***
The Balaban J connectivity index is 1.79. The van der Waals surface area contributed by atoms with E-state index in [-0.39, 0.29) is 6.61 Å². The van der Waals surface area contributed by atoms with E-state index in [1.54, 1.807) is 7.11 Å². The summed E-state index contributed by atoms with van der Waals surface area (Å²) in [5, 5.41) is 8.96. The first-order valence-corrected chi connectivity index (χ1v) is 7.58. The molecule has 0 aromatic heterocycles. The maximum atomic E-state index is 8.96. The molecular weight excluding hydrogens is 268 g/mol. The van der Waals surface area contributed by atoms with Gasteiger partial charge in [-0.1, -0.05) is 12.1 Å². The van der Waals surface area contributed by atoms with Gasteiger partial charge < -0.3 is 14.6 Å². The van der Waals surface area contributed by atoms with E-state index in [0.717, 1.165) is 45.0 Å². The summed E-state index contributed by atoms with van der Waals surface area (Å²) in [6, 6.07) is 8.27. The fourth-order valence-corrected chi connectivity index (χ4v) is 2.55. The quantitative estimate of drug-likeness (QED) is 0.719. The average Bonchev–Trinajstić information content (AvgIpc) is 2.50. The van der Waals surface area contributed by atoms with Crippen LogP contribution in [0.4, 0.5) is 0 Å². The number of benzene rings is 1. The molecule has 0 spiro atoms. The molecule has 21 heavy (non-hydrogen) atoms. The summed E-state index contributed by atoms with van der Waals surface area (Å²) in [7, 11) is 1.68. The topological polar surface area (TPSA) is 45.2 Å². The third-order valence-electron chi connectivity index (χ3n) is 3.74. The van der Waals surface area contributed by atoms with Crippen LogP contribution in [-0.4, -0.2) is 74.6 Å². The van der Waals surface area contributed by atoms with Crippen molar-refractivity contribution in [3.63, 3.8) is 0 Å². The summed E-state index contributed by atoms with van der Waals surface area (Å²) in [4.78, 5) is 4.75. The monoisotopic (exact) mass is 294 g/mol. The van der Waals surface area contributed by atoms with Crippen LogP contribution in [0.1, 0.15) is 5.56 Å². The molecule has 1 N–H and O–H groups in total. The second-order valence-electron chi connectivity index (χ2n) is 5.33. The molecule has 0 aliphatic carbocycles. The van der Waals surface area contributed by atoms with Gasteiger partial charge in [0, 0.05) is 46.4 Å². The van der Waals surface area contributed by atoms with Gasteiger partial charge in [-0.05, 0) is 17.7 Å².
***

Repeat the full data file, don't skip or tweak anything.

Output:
The Balaban J connectivity index is 1.79. The van der Waals surface area contributed by atoms with E-state index in [-0.39, 0.29) is 6.61 Å². The van der Waals surface area contributed by atoms with E-state index in [1.54, 1.807) is 7.11 Å². The summed E-state index contributed by atoms with van der Waals surface area (Å²) in [5, 5.41) is 8.96. The first-order valence-corrected chi connectivity index (χ1v) is 7.58. The molecule has 0 aromatic heterocycles. The maximum atomic E-state index is 8.96. The molecular weight excluding hydrogens is 268 g/mol. The van der Waals surface area contributed by atoms with Gasteiger partial charge in [-0.1, -0.05) is 12.1 Å². The van der Waals surface area contributed by atoms with Gasteiger partial charge < -0.3 is 14.6 Å². The van der Waals surface area contributed by atoms with E-state index in [0.717, 1.165) is 45.0 Å². The summed E-state index contributed by atoms with van der Waals surface area (Å²) in [6, 6.07) is 8.27. The fourth-order valence-corrected chi connectivity index (χ4v) is 2.55. The quantitative estimate of drug-likeness (QED) is 0.719. The average Bonchev–Trinajstić information content (AvgIpc) is 2.50. The van der Waals surface area contributed by atoms with Crippen LogP contribution in [0.4, 0.5) is 0 Å². The number of benzene rings is 1. The molecule has 0 spiro atoms. The molecule has 21 heavy (non-hydrogen) atoms. The summed E-state index contributed by atoms with van der Waals surface area (Å²) in [7, 11) is 1.68. The topological polar surface area (TPSA) is 45.2 Å². The third-order valence-electron chi connectivity index (χ3n) is 3.74. The van der Waals surface area contributed by atoms with Crippen LogP contribution in [-0.4, -0.2) is 74.6 Å². The van der Waals surface area contributed by atoms with Crippen molar-refractivity contribution in [3.63, 3.8) is 0 Å². The summed E-state index contributed by atoms with van der Waals surface area (Å²) in [4.78, 5) is 4.75. The monoisotopic (exact) mass is 294 g/mol. The van der Waals surface area contributed by atoms with Crippen LogP contribution in [0.1, 0.15) is 5.56 Å². The molecule has 1 N–H and O–H groups in total. The second-order valence-electron chi connectivity index (χ2n) is 5.33. The molecule has 0 aliphatic carbocycles. The van der Waals surface area contributed by atoms with Gasteiger partial charge in [0, 0.05) is 46.4 Å². The van der Waals surface area contributed by atoms with Gasteiger partial charge in [-0.05, 0) is 17.7 Å².